Bigindicator

tagged: gentrification
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Revisiting LA’s Contested Development: Hauser Wirth & Schimmel Shapes Its New Neighborhood, for Better and Worse

by Lauren McQuade
Walking down the nonlinear streets in Downtown’s Arts District, Traction Avenue looks about the same today as it did two weeks ago, but it’s changed a lot from how it looked last summer, when I first reported on the gentrification and development of the area.  Storefronts and tenants continue to shuffle—the retail space 12345 once occupied has sat empty with a “For Lease” sign in its window since August; District Gallery is gone; Traction Avenue Gallery closed down a few months back. And these... [more]
Posted by Lauren McQuade on 4/20/16
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Bushwick Street Art: Community, Class, Politics and Crochetgate

by Jamie Keesling
A week from my deadline, I was regretting the assignment I’d asked for: an article about street art in Bushwick. The source of my slowly developing dread about the piece, apart from the challenge of avoiding the issue of gentrification as a central consideration, was my sense of inadequacy as a journalist. I tend to get distracted and lose sight of the angle, and I hate conducting ad hoc interviews. So instead of scheduling meetings and striking up convos with local residents, and with plenty... [more]
Posted by Jamie Keesling on 10/7/15
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Contested Development: One Person's Growth Is Another's Destruction

by Lauren McQuade
The Arts District farmers' market in Los Angeles is a recent addition to a small but growing community wedged between Little Tokyo and west of the L.A. River. Since June of last year, local sellers, artisans and patrons gather at what is known as the Triangle, or Joel Bloom Square—within sight of what was once legendary West Coast punk venue Al’s Bar.  Al’s opened its doors in 1979 to a sparse population of artists who had been working, and often living illegally, in the decaying warehouses... [more]
Posted by Lauren McQuade on 7/8/15
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Evol Brings East Berlin to Chelsea, with Talk of Gentrification

by Stephanie Berzon
Gentrification is the big bad wolf in the modern day urban party. Never formally invited, it heard of the gathering by word of mouth and will restlessly attempt to enter even if it has to blow the entire structure down. No one likes it—neither the apologetic gentrifier nor the displaced community who lack enough financial clout or power to resist or keep up with the shift. It barrels forward as if it has no memory of itself, all history lessons completely erased. After it passes, the area has a... [more]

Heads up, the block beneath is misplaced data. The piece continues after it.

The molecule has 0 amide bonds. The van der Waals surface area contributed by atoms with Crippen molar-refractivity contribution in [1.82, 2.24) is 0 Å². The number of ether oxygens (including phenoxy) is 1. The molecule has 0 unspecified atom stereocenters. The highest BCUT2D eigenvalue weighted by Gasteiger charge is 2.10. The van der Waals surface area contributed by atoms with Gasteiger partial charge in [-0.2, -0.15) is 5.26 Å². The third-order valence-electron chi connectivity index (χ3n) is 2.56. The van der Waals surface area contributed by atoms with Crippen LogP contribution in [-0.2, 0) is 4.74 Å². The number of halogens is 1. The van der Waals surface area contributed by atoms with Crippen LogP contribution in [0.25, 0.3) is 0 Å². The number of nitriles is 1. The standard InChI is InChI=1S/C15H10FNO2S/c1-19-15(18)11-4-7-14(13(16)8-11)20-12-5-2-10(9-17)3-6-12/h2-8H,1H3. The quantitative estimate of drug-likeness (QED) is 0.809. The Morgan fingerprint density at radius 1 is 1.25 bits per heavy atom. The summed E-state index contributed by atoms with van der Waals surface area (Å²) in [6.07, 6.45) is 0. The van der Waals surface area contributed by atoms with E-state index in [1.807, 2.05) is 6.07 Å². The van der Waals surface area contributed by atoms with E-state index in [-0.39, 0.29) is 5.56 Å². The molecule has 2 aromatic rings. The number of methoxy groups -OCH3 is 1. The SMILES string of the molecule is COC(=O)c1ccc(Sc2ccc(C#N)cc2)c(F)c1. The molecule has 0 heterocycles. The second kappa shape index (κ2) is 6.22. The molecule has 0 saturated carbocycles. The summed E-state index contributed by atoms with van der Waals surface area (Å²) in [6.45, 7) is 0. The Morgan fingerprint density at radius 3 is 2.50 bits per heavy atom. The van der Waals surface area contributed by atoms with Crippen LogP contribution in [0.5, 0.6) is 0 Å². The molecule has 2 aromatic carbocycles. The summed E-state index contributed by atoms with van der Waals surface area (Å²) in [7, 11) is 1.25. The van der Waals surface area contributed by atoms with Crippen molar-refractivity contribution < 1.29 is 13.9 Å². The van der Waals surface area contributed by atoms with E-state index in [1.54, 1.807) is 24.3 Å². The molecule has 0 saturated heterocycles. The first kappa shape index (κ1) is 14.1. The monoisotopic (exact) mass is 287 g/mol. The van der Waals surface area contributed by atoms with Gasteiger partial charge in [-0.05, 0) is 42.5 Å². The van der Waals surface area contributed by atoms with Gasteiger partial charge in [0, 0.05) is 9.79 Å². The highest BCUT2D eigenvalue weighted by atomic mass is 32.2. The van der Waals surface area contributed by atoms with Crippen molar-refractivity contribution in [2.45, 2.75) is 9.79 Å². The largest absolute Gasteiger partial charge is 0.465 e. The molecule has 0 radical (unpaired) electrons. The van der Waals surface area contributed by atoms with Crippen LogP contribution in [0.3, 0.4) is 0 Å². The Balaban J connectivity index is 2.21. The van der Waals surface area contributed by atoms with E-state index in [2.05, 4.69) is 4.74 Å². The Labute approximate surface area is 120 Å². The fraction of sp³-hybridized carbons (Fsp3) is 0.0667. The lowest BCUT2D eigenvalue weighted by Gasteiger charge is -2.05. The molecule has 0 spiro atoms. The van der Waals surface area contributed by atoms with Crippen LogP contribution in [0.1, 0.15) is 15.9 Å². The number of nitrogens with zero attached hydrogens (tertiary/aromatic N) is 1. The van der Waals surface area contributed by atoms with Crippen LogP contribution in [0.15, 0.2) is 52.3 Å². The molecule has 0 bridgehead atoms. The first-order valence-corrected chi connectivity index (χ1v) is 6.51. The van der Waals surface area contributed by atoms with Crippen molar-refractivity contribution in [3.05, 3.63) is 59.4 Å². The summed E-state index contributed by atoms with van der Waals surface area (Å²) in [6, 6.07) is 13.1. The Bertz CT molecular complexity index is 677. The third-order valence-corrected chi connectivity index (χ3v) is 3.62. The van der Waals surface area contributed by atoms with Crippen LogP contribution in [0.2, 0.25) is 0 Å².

Posted by Stephanie Berzon on 7/1/15
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Coney Island's Art Walls: Conversation or Spectacle?

by Eva Recinos
Lying somewhere on the spectrum between an amusement park and seaside resort, Coney Island attracts tourists with its boardwalk, rides, and more. But the visiting spectator might not know so much about the residential community of nearly 60,000 people who live within this area.  Hoping to add a cultural currency to the historic tourist spot, this summer Coney Art Walls presents more than 20 temporary walls painted by artists like Miss Van, Lady Pink, Tatyana Fazlalizadeh, Futura, and... [more]
Posted by Eva Recinos on 6/26/15
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Berlin on the Brink: The rent is too damn high—but the art's pretty damn good at Berlin Art Week

by Jesi Khadivi
A green banner spans a cream-colored adjacent my local organic grocery store in Schöneberg: APARTMENTS FOR SALE. Above the banner, tenants have hung green signs in their windows, enacting a checkerboard of protest that mines the graphic identity of the brokerage firm presumably trying to sell them out. I stop to read them. Rented—we have lived here 3 years! Rented—we have lived here 45 years! Rented—we have lived here 78 years! The last sign makes me feel slightly ill, so I chase down a... [more]
Posted by Jesi Khadivi on 9/14/14
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Artists and Gentrification: Don't Let Action Dissolve into Discourse

by Sonja Hornung
Whether you’re “poor but sexy” in Berlin, or “rich but sexy” in Hamburg[1], creativity brings people together, attracts tourists, and keeps investor money flowing into the real estate market. How do artists, cultural producers and activists deal with their complicity in the production and marketing of the city? In the Berlin project space , concerned members of Berlin's independent art scene recently met with their Hamburg counterparts to sit down and compare stories. The meeting was hosted by... [more]
Posted by Sonja Hornung on 2/24/14
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